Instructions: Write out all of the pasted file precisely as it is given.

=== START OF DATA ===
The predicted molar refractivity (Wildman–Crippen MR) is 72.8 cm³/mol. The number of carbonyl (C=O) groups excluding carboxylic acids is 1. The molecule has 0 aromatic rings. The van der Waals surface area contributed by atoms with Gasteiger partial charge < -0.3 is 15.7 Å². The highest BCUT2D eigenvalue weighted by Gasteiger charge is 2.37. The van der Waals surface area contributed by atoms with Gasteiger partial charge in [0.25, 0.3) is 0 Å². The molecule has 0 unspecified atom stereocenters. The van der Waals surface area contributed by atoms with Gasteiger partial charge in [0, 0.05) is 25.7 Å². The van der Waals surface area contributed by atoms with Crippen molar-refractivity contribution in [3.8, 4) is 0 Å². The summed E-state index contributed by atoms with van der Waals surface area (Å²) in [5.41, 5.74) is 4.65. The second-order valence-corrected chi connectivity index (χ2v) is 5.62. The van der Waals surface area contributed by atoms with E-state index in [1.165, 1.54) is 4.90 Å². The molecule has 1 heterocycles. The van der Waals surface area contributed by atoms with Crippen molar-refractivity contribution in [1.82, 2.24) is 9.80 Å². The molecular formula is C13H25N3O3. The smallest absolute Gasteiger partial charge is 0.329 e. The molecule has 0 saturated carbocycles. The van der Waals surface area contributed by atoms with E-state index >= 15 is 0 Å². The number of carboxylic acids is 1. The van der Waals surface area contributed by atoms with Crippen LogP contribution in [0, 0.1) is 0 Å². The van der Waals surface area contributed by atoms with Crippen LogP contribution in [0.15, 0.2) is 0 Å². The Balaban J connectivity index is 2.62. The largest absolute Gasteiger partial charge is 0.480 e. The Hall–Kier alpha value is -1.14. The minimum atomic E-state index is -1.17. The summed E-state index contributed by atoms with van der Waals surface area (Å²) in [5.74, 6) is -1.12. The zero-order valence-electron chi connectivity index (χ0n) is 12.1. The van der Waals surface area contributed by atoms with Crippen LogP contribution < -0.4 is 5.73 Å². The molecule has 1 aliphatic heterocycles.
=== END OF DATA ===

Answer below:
The predicted molar refractivity (Wildman–Crippen MR) is 72.8 cm³/mol. The number of carbonyl (C=O) groups excluding carboxylic acids is 1. The molecule has 0 aromatic rings. The van der Waals surface area contributed by atoms with Gasteiger partial charge < -0.3 is 15.7 Å². The highest BCUT2D eigenvalue weighted by Gasteiger charge is 2.37. The van der Waals surface area contributed by atoms with Gasteiger partial charge in [0.25, 0.3) is 0 Å². The molecule has 0 unspecified atom stereocenters. The van der Waals surface area contributed by atoms with Gasteiger partial charge in [0, 0.05) is 25.7 Å². The van der Waals surface area contributed by atoms with Crippen molar-refractivity contribution in [3.8, 4) is 0 Å². The summed E-state index contributed by atoms with van der Waals surface area (Å²) in [5.41, 5.74) is 4.65. The second-order valence-corrected chi connectivity index (χ2v) is 5.62. The van der Waals surface area contributed by atoms with E-state index in [1.165, 1.54) is 4.90 Å². The molecule has 1 heterocycles. The van der Waals surface area contributed by atoms with Crippen molar-refractivity contribution in [1.82, 2.24) is 9.80 Å². The molecular formula is C13H25N3O3. The smallest absolute Gasteiger partial charge is 0.329 e. The molecule has 0 saturated carbocycles. The van der Waals surface area contributed by atoms with E-state index >= 15 is 0 Å². The number of carboxylic acids is 1. The van der Waals surface area contributed by atoms with Crippen LogP contribution in [0, 0.1) is 0 Å². The van der Waals surface area contributed by atoms with Crippen LogP contribution in [0.15, 0.2) is 0 Å². The Balaban J connectivity index is 2.62. The largest absolute Gasteiger partial charge is 0.480 e. The Hall–Kier alpha value is -1.14. The minimum atomic E-state index is -1.17. The summed E-state index contributed by atoms with van der Waals surface area (Å²) in [5.74, 6) is -1.12. The zero-order valence-electron chi connectivity index (χ0n) is 12.1. The van der Waals surface area contributed by atoms with Crippen LogP contribution < -0.4 is 5.73 Å². The molecule has 1 aliphatic heterocycles.